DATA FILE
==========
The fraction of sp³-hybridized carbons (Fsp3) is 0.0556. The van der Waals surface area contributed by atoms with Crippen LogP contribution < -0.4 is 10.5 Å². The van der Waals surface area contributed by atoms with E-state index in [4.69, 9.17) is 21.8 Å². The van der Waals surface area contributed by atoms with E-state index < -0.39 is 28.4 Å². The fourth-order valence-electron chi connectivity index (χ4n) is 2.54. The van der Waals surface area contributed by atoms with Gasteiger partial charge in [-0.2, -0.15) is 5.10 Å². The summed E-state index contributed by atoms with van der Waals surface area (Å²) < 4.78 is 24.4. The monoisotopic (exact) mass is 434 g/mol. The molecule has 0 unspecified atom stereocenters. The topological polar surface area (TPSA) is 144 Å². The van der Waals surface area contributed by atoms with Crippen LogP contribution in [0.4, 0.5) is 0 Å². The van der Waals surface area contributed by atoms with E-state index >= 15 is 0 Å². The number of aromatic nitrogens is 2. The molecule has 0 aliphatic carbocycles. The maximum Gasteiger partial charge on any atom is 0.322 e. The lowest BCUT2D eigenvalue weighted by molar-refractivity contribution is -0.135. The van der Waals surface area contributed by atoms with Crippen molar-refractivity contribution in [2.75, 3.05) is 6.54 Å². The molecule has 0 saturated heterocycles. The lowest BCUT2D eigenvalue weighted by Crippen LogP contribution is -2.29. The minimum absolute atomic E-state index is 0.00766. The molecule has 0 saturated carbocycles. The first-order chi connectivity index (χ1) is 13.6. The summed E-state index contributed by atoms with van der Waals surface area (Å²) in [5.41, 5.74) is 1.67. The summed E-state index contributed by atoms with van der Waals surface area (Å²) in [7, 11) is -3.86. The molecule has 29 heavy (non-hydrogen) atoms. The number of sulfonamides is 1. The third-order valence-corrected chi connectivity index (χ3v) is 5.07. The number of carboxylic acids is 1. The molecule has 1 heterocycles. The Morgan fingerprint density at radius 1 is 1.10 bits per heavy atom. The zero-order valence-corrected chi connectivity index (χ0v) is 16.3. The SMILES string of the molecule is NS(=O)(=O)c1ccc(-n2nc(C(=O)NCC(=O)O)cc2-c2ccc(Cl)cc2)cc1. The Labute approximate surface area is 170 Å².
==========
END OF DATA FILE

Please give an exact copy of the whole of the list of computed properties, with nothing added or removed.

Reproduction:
The fraction of sp³-hybridized carbons (Fsp3) is 0.0556. The van der Waals surface area contributed by atoms with Crippen LogP contribution < -0.4 is 10.5 Å². The van der Waals surface area contributed by atoms with E-state index in [4.69, 9.17) is 21.8 Å². The van der Waals surface area contributed by atoms with E-state index < -0.39 is 28.4 Å². The fourth-order valence-electron chi connectivity index (χ4n) is 2.54. The van der Waals surface area contributed by atoms with Gasteiger partial charge in [-0.2, -0.15) is 5.10 Å². The summed E-state index contributed by atoms with van der Waals surface area (Å²) < 4.78 is 24.4. The monoisotopic (exact) mass is 434 g/mol. The molecule has 0 unspecified atom stereocenters. The topological polar surface area (TPSA) is 144 Å². The van der Waals surface area contributed by atoms with Crippen LogP contribution in [0.4, 0.5) is 0 Å². The van der Waals surface area contributed by atoms with E-state index >= 15 is 0 Å². The number of aromatic nitrogens is 2. The molecule has 0 aliphatic carbocycles. The maximum Gasteiger partial charge on any atom is 0.322 e. The lowest BCUT2D eigenvalue weighted by molar-refractivity contribution is -0.135. The van der Waals surface area contributed by atoms with Crippen molar-refractivity contribution in [2.75, 3.05) is 6.54 Å². The molecule has 0 saturated heterocycles. The lowest BCUT2D eigenvalue weighted by Crippen LogP contribution is -2.29. The minimum absolute atomic E-state index is 0.00766. The molecule has 0 saturated carbocycles. The first-order chi connectivity index (χ1) is 13.6. The summed E-state index contributed by atoms with van der Waals surface area (Å²) in [5.41, 5.74) is 1.67. The summed E-state index contributed by atoms with van der Waals surface area (Å²) in [7, 11) is -3.86. The molecule has 29 heavy (non-hydrogen) atoms. The number of sulfonamides is 1. The third-order valence-corrected chi connectivity index (χ3v) is 5.07. The number of carboxylic acids is 1. The molecule has 1 heterocycles. The Morgan fingerprint density at radius 1 is 1.10 bits per heavy atom. The zero-order valence-corrected chi connectivity index (χ0v) is 16.3. The SMILES string of the molecule is NS(=O)(=O)c1ccc(-n2nc(C(=O)NCC(=O)O)cc2-c2ccc(Cl)cc2)cc1. The Labute approximate surface area is 170 Å².